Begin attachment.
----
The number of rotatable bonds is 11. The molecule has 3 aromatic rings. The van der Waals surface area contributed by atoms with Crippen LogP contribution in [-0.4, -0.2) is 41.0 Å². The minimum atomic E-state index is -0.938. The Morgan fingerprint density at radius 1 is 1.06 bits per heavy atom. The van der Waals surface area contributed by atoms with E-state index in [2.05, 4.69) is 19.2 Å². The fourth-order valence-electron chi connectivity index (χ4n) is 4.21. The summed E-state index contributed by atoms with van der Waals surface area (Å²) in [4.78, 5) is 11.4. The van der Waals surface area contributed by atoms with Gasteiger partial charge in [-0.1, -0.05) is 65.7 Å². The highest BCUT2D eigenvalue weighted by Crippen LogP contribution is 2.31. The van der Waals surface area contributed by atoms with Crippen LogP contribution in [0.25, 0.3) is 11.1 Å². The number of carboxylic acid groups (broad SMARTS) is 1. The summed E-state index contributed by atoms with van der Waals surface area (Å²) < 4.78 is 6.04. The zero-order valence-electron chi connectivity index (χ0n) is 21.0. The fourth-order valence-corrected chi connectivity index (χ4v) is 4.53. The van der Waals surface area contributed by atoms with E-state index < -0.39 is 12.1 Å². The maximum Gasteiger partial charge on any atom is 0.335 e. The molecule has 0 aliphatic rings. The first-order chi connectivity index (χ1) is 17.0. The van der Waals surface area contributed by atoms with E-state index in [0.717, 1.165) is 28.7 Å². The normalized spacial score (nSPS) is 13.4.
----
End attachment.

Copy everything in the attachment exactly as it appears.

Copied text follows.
The number of rotatable bonds is 11. The molecule has 3 aromatic rings. The van der Waals surface area contributed by atoms with Crippen LogP contribution in [-0.4, -0.2) is 41.0 Å². The minimum atomic E-state index is -0.938. The Morgan fingerprint density at radius 1 is 1.06 bits per heavy atom. The van der Waals surface area contributed by atoms with E-state index in [2.05, 4.69) is 19.2 Å². The fourth-order valence-electron chi connectivity index (χ4n) is 4.21. The summed E-state index contributed by atoms with van der Waals surface area (Å²) in [4.78, 5) is 11.4. The van der Waals surface area contributed by atoms with Gasteiger partial charge in [-0.1, -0.05) is 65.7 Å². The highest BCUT2D eigenvalue weighted by Crippen LogP contribution is 2.31. The van der Waals surface area contributed by atoms with Crippen LogP contribution in [0.25, 0.3) is 11.1 Å². The number of carboxylic acid groups (broad SMARTS) is 1. The summed E-state index contributed by atoms with van der Waals surface area (Å²) < 4.78 is 6.04. The zero-order valence-electron chi connectivity index (χ0n) is 21.0. The fourth-order valence-corrected chi connectivity index (χ4v) is 4.53. The van der Waals surface area contributed by atoms with E-state index < -0.39 is 12.1 Å². The maximum Gasteiger partial charge on any atom is 0.335 e. The molecule has 0 aliphatic rings. The first-order chi connectivity index (χ1) is 17.0. The van der Waals surface area contributed by atoms with E-state index in [0.717, 1.165) is 28.7 Å². The normalized spacial score (nSPS) is 13.4.